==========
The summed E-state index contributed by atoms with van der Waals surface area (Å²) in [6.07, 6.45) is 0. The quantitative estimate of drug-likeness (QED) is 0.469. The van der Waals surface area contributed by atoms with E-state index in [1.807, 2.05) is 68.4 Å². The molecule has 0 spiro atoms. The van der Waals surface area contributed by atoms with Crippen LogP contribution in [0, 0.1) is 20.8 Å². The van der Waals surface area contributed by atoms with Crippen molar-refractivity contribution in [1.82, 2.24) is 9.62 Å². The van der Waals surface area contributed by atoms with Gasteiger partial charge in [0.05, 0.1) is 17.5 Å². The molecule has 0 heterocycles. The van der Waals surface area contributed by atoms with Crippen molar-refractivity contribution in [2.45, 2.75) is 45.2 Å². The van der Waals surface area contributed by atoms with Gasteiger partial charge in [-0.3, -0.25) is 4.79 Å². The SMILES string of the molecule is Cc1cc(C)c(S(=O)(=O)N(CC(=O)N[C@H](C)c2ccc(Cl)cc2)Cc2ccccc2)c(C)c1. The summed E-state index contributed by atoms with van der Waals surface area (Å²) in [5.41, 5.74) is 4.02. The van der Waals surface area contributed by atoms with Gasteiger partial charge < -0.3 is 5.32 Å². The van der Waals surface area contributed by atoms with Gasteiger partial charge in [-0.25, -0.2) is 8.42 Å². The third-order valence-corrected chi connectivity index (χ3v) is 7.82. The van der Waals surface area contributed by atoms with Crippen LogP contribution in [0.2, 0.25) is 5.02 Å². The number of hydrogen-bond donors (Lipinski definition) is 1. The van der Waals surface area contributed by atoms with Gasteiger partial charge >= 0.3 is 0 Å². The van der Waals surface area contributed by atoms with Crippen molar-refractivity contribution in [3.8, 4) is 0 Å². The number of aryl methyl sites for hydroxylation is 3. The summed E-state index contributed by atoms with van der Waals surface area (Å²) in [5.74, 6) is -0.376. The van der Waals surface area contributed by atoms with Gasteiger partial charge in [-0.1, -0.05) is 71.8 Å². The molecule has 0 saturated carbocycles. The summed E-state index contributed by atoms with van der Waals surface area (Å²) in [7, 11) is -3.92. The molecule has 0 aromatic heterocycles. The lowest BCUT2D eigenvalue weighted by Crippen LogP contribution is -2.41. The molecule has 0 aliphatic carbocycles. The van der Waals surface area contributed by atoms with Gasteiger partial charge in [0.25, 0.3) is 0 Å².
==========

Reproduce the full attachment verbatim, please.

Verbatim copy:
The summed E-state index contributed by atoms with van der Waals surface area (Å²) in [6.07, 6.45) is 0. The quantitative estimate of drug-likeness (QED) is 0.469. The van der Waals surface area contributed by atoms with E-state index in [1.807, 2.05) is 68.4 Å². The molecule has 0 spiro atoms. The van der Waals surface area contributed by atoms with Crippen LogP contribution in [0, 0.1) is 20.8 Å². The van der Waals surface area contributed by atoms with Crippen molar-refractivity contribution in [1.82, 2.24) is 9.62 Å². The van der Waals surface area contributed by atoms with Gasteiger partial charge in [0.05, 0.1) is 17.5 Å². The molecule has 0 heterocycles. The van der Waals surface area contributed by atoms with Crippen molar-refractivity contribution in [2.45, 2.75) is 45.2 Å². The van der Waals surface area contributed by atoms with Gasteiger partial charge in [-0.3, -0.25) is 4.79 Å². The SMILES string of the molecule is Cc1cc(C)c(S(=O)(=O)N(CC(=O)N[C@H](C)c2ccc(Cl)cc2)Cc2ccccc2)c(C)c1. The summed E-state index contributed by atoms with van der Waals surface area (Å²) in [5.41, 5.74) is 4.02. The van der Waals surface area contributed by atoms with Gasteiger partial charge < -0.3 is 5.32 Å². The van der Waals surface area contributed by atoms with Gasteiger partial charge in [-0.25, -0.2) is 8.42 Å². The third-order valence-corrected chi connectivity index (χ3v) is 7.82. The van der Waals surface area contributed by atoms with Crippen LogP contribution in [0.2, 0.25) is 5.02 Å². The number of hydrogen-bond donors (Lipinski definition) is 1. The van der Waals surface area contributed by atoms with Gasteiger partial charge >= 0.3 is 0 Å². The van der Waals surface area contributed by atoms with Crippen molar-refractivity contribution in [3.8, 4) is 0 Å². The number of aryl methyl sites for hydroxylation is 3. The summed E-state index contributed by atoms with van der Waals surface area (Å²) in [5.74, 6) is -0.376. The van der Waals surface area contributed by atoms with Gasteiger partial charge in [-0.1, -0.05) is 71.8 Å². The molecule has 0 saturated carbocycles. The summed E-state index contributed by atoms with van der Waals surface area (Å²) in [7, 11) is -3.92. The molecule has 0 aromatic heterocycles. The lowest BCUT2D eigenvalue weighted by Crippen LogP contribution is -2.41. The molecule has 0 aliphatic carbocycles. The van der Waals surface area contributed by atoms with Gasteiger partial charge in [0.25, 0.3) is 0 Å².